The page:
In a study by the National Association of Sports Officials (NASO), more than 76 percent of survey respondents listed poor sportsmanship by parents as the biggest reason that officials quit. Berka has noticed an uptick in abusive behavior in the past few years and contributes in to social media and television and a trickle down effect, “Everything is magnified from the professional ranks, through the collegiate ranks. What’s seen on television and social media in terms of behavior of coaches and players towards officials at the professional level is eventually to be mimicked at the collegiate level. If it’s happening at the collegiate level eventually it will be mimicked at the high school level unfortunately,” Berka said.
At West High, fans acting out may be less of an issue than at other schools, “It has not been a problem so far in my experience here. I have had other situations at other schools where that has been a problem.” Huegel said.
Sowers agrees, but does admit to noticing some hostility, although notes it is in the nature of the job that officials will have to deal with it. “I think that sometimes the student section can get too intense and too into the refs’ faces, but for the most part, I think we’re all right,” Sowers said, “I think that the refs need to know that going into the job that they are going to get some comments at them, but they just need to do their job.”
The student section, though, are not the only ones who show act out toward officials. Parents and coaches are also seen as aggressive at times, although for coaches it is the nature of the job to want to win and fight to win the game. “I think coaches sometimes [are] a little more hostile to the refs, if they are trying to fight for a certain point or play, because I think that their job is to obviously protect their players, obviously fight for every point they can,” Sowers said.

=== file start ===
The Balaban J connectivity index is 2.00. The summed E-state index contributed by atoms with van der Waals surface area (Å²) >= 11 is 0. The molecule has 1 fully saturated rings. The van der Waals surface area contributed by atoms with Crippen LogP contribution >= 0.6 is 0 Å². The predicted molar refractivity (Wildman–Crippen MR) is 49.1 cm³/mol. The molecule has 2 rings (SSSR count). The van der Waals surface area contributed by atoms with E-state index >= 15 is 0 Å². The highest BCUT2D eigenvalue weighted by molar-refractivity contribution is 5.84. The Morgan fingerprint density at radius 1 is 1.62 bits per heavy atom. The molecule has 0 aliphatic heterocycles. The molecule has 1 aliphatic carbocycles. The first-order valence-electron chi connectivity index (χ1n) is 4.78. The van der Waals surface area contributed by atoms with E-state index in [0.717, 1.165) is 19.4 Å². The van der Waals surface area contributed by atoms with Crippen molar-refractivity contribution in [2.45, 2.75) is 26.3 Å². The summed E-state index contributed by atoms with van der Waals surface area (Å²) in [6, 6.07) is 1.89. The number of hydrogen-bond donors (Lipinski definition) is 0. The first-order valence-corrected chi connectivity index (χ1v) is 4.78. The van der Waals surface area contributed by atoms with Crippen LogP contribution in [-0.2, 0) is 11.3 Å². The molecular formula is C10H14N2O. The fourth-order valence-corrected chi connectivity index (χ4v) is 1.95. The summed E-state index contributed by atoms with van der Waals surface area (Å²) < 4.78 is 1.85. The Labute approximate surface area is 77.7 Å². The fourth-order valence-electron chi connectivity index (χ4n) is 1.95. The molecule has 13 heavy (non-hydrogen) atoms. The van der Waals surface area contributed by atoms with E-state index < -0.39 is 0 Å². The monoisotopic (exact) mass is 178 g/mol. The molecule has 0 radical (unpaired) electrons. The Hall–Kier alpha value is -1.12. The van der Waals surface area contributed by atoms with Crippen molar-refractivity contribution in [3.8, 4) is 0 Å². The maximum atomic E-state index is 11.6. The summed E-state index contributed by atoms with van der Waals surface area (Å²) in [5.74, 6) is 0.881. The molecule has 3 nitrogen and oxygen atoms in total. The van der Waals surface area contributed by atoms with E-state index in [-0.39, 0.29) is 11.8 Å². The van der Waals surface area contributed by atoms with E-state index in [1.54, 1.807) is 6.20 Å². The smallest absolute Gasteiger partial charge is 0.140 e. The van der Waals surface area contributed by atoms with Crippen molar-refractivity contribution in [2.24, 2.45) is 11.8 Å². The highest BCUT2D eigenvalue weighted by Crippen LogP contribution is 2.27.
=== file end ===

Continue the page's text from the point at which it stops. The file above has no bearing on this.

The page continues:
Hartwig agrees, “I get after officials, I like to think that I’m pretty fair and unbiased, but I also advocate for my team first, and sometimes that requires me to get in their ear.”
As for players, Hartwig has the rules clearly laid out for his team, “We have a pretty straightforward rule that we’ve established and that is you don’t talk to the refs unless they talk to you. Even then they are usually one word answers ‘yes’ or ‘no’, other than that it is me that is in charge of communication with the team,” Hartwig said.
Despite the efforts of players and coaches to behave hostilely to referees, abuse definitely affects the official’s mindset. “I think it’s something that weighs on you but for me personally I would not consider quitting because of anything I hear from a fan. I understand fans are very emotional, especially parents can be very emotional when their son or daughter is involved in a contest and I try to separate that as much as possible and understand that they’re just reacting emotionally,” Mathias said.
Berka believes that fans and students should be educated on behavior, so the game can be enjoyable and educational, “[We need to] really work on educating coaches and educating fans. … The way that coaches and fans behave towards officials is sometimes not ok. It’s not part of respectful discourse, it’s not part of what high school athletics should be, which is a part of the educational process.”
Brooke Goodman ’18, a student who officiated for a North Liberty youth baseball league this summer, did not directly experience much abuse, but it was something that worried her, “It definitely made me nervous because I have experience just from playing sports [that] parents are really involved in kids athletics. So I was a little nervous making calls especially since I hadn’t done it before,” Goodman said. “I know some of my friends have experienced it before and I didn’t really experience anything pointed at me.”